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Ohio researchers discover new strain of COVID-19

States race to ramp up coronavirus vaccine distribution
States race to ramp up COVID vaccine rollout amid record deaths 01:53

The U.S. has again hit a record high for coronavirus deaths. More than 4,300 Americans died from the virus on Tuesday. While the pace of vaccinations is picking up, with nearly 1 million shots delivered Tuesday, a possible new coronavirus strain has appeared in Ohio. 

Researchers at Ohio State University discovered a new variant that carries a mutation identical to the strain found in the U.K., but was likely already present in the U.S. The dangerous strain from the U.K. has been detected in 11 states. 

Researchers said they also found another U.S. strain with three other gene mutations that were not previously seen. The strain with three new mutations was more prominent in Columbus in recent weeks, they said. 

"Also, like the U.K. strain, the mutations in the Columbus strain are likely to make the virus more infectious, making it easier for the virus to pass from person to person," the university said in a news release on Wednesday.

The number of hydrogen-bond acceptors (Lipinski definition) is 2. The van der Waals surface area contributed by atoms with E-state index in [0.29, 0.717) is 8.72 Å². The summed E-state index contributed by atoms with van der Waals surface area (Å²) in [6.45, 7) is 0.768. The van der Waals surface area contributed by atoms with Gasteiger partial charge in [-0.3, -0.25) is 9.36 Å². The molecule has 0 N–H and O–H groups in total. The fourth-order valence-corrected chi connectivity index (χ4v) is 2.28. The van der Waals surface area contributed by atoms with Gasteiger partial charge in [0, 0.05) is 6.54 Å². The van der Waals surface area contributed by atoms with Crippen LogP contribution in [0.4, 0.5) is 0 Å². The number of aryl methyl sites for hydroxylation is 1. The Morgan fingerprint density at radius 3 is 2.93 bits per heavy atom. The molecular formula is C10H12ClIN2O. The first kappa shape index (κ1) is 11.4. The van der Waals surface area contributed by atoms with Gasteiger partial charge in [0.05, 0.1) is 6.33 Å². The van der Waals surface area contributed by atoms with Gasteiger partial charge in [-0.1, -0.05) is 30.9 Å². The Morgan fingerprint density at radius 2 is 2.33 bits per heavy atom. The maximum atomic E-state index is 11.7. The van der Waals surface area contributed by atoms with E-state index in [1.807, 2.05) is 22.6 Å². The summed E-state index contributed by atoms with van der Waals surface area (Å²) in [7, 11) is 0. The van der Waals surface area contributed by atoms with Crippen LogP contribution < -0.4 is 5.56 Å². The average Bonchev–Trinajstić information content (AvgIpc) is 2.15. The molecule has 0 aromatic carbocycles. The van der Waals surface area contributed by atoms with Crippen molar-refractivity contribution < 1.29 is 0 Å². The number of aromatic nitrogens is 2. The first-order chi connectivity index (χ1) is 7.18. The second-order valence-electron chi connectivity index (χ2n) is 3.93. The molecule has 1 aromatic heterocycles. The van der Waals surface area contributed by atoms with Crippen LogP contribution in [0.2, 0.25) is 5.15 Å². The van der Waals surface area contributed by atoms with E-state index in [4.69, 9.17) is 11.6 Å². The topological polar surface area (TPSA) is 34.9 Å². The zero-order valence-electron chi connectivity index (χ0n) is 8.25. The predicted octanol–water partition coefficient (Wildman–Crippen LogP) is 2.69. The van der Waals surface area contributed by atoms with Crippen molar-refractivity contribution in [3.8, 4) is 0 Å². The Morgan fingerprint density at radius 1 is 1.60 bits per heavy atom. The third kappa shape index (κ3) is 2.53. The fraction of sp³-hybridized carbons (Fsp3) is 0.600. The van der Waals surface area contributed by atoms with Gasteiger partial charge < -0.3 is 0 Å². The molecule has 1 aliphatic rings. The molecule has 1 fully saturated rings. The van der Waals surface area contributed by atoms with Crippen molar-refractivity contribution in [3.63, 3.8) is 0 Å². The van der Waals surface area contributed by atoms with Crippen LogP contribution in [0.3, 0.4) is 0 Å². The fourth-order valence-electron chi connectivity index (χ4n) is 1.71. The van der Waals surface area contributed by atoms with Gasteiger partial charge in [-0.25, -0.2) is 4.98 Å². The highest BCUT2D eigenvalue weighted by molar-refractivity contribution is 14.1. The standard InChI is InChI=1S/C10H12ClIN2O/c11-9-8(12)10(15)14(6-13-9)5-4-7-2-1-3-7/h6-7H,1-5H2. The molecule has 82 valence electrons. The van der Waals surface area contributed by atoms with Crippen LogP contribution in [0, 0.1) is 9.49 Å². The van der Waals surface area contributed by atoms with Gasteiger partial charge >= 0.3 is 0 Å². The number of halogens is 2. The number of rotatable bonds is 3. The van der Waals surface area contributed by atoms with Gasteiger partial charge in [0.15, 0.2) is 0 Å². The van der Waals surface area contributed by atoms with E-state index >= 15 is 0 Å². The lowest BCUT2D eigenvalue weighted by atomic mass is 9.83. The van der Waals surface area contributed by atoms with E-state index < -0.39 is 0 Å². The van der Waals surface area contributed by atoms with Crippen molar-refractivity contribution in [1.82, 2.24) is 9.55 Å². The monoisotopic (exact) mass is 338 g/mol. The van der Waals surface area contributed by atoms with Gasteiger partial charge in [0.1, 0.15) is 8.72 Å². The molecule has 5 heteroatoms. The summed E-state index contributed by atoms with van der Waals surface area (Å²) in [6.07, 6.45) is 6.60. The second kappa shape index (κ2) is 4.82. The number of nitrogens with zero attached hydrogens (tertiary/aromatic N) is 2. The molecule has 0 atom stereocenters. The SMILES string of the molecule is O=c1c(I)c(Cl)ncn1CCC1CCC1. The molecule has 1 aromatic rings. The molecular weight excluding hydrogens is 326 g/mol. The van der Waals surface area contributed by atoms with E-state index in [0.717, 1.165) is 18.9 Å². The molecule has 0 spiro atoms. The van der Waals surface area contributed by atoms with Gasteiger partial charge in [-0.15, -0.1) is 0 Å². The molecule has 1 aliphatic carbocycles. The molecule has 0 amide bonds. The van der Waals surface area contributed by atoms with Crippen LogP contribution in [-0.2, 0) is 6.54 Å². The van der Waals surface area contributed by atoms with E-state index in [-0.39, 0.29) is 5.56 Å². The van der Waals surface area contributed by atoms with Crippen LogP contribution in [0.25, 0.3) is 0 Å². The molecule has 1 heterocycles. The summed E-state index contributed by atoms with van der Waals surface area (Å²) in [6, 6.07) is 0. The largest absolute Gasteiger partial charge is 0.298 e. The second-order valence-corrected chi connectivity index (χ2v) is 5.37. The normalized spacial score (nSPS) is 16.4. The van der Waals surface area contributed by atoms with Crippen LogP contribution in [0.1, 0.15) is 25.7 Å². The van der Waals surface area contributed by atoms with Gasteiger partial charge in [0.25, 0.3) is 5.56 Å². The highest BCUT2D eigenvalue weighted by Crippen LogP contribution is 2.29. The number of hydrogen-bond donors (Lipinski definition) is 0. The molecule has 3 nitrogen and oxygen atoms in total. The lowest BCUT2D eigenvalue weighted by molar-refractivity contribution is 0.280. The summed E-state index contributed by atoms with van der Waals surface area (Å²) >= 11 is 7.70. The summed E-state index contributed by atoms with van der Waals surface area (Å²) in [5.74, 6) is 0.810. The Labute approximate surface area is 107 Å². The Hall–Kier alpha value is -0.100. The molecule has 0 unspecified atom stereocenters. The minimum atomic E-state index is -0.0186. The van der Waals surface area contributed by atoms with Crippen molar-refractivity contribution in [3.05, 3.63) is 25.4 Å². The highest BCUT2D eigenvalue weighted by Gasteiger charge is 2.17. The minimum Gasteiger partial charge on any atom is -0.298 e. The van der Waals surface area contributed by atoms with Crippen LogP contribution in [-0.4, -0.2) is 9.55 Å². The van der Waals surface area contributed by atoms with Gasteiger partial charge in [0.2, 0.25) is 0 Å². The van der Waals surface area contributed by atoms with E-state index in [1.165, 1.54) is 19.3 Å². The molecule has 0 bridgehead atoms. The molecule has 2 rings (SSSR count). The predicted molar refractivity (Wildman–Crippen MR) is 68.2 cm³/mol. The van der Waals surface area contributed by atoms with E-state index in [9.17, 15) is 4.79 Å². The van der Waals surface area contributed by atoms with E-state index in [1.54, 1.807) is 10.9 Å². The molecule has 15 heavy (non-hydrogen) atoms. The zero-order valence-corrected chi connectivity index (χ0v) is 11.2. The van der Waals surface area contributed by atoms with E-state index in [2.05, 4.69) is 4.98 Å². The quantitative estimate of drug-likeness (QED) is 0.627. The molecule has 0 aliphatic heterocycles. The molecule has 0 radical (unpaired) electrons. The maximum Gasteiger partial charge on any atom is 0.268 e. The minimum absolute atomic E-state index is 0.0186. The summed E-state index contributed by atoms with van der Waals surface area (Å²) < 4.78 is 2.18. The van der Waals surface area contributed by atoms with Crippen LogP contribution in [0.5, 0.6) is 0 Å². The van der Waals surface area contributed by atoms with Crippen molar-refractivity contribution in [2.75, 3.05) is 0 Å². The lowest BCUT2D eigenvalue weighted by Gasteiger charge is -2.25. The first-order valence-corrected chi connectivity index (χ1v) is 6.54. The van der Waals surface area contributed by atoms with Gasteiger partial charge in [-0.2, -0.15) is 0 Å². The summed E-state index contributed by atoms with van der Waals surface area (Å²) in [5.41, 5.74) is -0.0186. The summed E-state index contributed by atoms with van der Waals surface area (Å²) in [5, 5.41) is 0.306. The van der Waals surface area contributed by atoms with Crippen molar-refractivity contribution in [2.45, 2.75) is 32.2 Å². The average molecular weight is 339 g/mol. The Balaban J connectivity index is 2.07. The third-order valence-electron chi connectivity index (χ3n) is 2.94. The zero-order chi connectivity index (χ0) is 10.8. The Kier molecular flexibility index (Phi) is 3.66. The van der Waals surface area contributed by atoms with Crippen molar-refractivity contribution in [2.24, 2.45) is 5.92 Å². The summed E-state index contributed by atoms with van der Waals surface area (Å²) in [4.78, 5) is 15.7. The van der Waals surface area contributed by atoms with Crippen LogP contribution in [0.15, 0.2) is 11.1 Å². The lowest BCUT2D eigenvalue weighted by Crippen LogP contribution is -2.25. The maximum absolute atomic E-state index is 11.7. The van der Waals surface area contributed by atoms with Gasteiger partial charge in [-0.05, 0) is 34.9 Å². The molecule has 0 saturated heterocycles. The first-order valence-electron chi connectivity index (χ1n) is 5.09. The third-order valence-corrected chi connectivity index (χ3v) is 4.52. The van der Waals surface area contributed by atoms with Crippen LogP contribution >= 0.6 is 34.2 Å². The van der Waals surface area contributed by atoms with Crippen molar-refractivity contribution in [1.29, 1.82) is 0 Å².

Peter Mohler, a co-author of the study, said there is no evidence showing that the coronavirus vaccines will be less effective against the new mutations. 

"At this point, we have no data to believe that these mutations will have any impact on the effectiveness of vaccines now in use," Mohler said. 

Arizona leads the nation in per capita COVID-19 cases and hospitalizations. The home of the Arizona Cardinals, State Farm Stadium in Glendale, is now a mass vaccination site for health care workers, first responders, teachers and child care workers. 

The Arizona Department of Health Services is prepared to give at least 600 shots a day and the stadium will be open around the clock for at least the next two months. 

The race to vaccinate is taking on added urgency with California having more than 30,000 deaths attributed to the coronavirus. 

"In my 34 years, I never thought I would see anything like this," said Ken McKenzie, who runs a funeral home in Southern California. This time last year "there would probably be two or three people that I'd be caring for," he said. "Right now, there's probably 40 or 50 embalmed bodies here with families waiting to have closure." 

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